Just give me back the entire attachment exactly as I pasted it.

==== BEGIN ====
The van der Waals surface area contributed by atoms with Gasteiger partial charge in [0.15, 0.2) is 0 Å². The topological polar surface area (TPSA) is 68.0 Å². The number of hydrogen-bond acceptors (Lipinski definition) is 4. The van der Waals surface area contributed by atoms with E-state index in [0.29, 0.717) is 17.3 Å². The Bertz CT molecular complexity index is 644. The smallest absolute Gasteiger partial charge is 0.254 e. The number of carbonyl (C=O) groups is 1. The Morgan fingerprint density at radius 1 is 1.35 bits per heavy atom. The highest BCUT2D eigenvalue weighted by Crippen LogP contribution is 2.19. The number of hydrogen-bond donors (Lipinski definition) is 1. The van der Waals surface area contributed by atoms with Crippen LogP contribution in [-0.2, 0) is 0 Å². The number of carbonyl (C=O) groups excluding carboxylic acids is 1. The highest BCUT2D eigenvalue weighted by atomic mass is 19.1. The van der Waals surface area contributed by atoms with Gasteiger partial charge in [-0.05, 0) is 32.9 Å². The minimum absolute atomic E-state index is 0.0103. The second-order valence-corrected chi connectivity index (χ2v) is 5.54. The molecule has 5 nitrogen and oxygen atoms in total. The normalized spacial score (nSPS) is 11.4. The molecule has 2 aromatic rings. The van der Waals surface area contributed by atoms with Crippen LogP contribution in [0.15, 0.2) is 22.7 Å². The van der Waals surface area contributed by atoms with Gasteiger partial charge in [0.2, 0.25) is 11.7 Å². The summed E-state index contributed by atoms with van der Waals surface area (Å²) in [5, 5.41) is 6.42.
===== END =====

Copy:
The van der Waals surface area contributed by atoms with Gasteiger partial charge in [0.15, 0.2) is 0 Å². The topological polar surface area (TPSA) is 68.0 Å². The number of hydrogen-bond acceptors (Lipinski definition) is 4. The van der Waals surface area contributed by atoms with E-state index in [0.29, 0.717) is 17.3 Å². The Bertz CT molecular complexity index is 644. The smallest absolute Gasteiger partial charge is 0.254 e. The number of carbonyl (C=O) groups is 1. The Morgan fingerprint density at radius 1 is 1.35 bits per heavy atom. The highest BCUT2D eigenvalue weighted by Crippen LogP contribution is 2.19. The number of hydrogen-bond donors (Lipinski definition) is 1. The van der Waals surface area contributed by atoms with Crippen LogP contribution in [-0.2, 0) is 0 Å². The number of carbonyl (C=O) groups excluding carboxylic acids is 1. The highest BCUT2D eigenvalue weighted by atomic mass is 19.1. The van der Waals surface area contributed by atoms with Gasteiger partial charge in [-0.05, 0) is 32.9 Å². The minimum absolute atomic E-state index is 0.0103. The second-order valence-corrected chi connectivity index (χ2v) is 5.54. The molecule has 5 nitrogen and oxygen atoms in total. The normalized spacial score (nSPS) is 11.4. The molecule has 2 aromatic rings. The van der Waals surface area contributed by atoms with Crippen LogP contribution in [0.15, 0.2) is 22.7 Å². The van der Waals surface area contributed by atoms with Gasteiger partial charge in [0.2, 0.25) is 11.7 Å². The summed E-state index contributed by atoms with van der Waals surface area (Å²) in [5, 5.41) is 6.42.